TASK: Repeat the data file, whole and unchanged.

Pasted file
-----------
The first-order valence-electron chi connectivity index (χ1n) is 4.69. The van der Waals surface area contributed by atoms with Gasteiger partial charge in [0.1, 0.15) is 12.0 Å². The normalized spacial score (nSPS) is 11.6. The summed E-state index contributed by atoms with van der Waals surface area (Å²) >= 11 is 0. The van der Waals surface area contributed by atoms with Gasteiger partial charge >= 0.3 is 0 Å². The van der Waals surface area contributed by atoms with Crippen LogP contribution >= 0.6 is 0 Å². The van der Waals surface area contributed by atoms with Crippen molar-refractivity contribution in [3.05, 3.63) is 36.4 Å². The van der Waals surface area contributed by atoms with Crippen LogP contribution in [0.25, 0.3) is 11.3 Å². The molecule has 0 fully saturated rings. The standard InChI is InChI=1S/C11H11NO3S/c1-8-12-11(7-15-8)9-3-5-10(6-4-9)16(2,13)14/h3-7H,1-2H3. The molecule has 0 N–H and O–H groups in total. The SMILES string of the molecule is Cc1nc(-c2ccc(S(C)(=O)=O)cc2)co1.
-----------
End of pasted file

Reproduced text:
The first-order valence-electron chi connectivity index (χ1n) is 4.69. The van der Waals surface area contributed by atoms with Gasteiger partial charge in [0.1, 0.15) is 12.0 Å². The normalized spacial score (nSPS) is 11.6. The summed E-state index contributed by atoms with van der Waals surface area (Å²) >= 11 is 0. The van der Waals surface area contributed by atoms with Gasteiger partial charge >= 0.3 is 0 Å². The van der Waals surface area contributed by atoms with Crippen LogP contribution >= 0.6 is 0 Å². The van der Waals surface area contributed by atoms with Crippen molar-refractivity contribution in [3.05, 3.63) is 36.4 Å². The van der Waals surface area contributed by atoms with Crippen LogP contribution in [0.25, 0.3) is 11.3 Å². The molecule has 0 fully saturated rings. The standard InChI is InChI=1S/C11H11NO3S/c1-8-12-11(7-15-8)9-3-5-10(6-4-9)16(2,13)14/h3-7H,1-2H3. The molecule has 0 N–H and O–H groups in total. The SMILES string of the molecule is Cc1nc(-c2ccc(S(C)(=O)=O)cc2)co1.